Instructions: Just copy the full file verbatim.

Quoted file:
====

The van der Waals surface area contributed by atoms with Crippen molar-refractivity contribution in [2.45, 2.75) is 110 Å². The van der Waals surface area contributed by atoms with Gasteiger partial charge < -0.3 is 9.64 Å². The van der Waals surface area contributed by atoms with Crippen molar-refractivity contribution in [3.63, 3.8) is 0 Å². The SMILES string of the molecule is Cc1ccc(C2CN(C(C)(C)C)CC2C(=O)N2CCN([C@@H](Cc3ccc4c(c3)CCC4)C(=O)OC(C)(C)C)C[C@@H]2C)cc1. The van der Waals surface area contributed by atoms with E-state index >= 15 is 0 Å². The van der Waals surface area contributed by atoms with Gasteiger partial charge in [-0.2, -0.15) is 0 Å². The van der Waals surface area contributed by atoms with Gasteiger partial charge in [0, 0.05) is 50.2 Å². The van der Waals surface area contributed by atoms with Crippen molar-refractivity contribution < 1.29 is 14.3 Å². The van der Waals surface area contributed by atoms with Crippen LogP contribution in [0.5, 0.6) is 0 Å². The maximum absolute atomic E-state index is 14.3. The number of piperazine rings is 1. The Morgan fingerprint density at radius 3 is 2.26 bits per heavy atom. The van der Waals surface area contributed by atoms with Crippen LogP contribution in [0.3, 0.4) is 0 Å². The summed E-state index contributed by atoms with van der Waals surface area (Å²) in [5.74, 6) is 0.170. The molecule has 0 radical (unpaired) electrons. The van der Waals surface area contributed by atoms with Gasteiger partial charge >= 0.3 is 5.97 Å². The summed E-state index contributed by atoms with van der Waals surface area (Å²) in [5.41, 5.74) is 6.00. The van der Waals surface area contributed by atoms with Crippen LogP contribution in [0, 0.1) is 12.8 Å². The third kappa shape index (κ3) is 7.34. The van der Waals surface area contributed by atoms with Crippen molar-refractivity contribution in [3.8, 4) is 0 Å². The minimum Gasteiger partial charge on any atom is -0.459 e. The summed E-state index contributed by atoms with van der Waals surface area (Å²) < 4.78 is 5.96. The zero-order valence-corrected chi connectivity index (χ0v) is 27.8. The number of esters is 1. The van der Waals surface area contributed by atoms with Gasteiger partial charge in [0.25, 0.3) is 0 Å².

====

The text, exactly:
The van der Waals surface area contributed by atoms with Crippen molar-refractivity contribution in [2.45, 2.75) is 110 Å². The van der Waals surface area contributed by atoms with Gasteiger partial charge < -0.3 is 9.64 Å². The van der Waals surface area contributed by atoms with Crippen molar-refractivity contribution in [3.63, 3.8) is 0 Å². The SMILES string of the molecule is Cc1ccc(C2CN(C(C)(C)C)CC2C(=O)N2CCN([C@@H](Cc3ccc4c(c3)CCC4)C(=O)OC(C)(C)C)C[C@@H]2C)cc1. The van der Waals surface area contributed by atoms with E-state index >= 15 is 0 Å². The van der Waals surface area contributed by atoms with Gasteiger partial charge in [-0.2, -0.15) is 0 Å². The van der Waals surface area contributed by atoms with Gasteiger partial charge in [0, 0.05) is 50.2 Å². The van der Waals surface area contributed by atoms with Crippen molar-refractivity contribution < 1.29 is 14.3 Å². The van der Waals surface area contributed by atoms with Crippen LogP contribution in [0.5, 0.6) is 0 Å². The maximum absolute atomic E-state index is 14.3. The number of piperazine rings is 1. The Morgan fingerprint density at radius 3 is 2.26 bits per heavy atom. The van der Waals surface area contributed by atoms with Crippen LogP contribution in [0.3, 0.4) is 0 Å². The summed E-state index contributed by atoms with van der Waals surface area (Å²) in [5.74, 6) is 0.170. The molecule has 0 radical (unpaired) electrons. The van der Waals surface area contributed by atoms with Gasteiger partial charge >= 0.3 is 5.97 Å². The summed E-state index contributed by atoms with van der Waals surface area (Å²) in [5.41, 5.74) is 6.00. The van der Waals surface area contributed by atoms with Crippen LogP contribution in [0, 0.1) is 12.8 Å². The third kappa shape index (κ3) is 7.34. The van der Waals surface area contributed by atoms with Crippen molar-refractivity contribution in [3.8, 4) is 0 Å². The minimum Gasteiger partial charge on any atom is -0.459 e. The summed E-state index contributed by atoms with van der Waals surface area (Å²) < 4.78 is 5.96. The zero-order valence-corrected chi connectivity index (χ0v) is 27.8. The number of esters is 1. The van der Waals surface area contributed by atoms with Gasteiger partial charge in [0.25, 0.3) is 0 Å².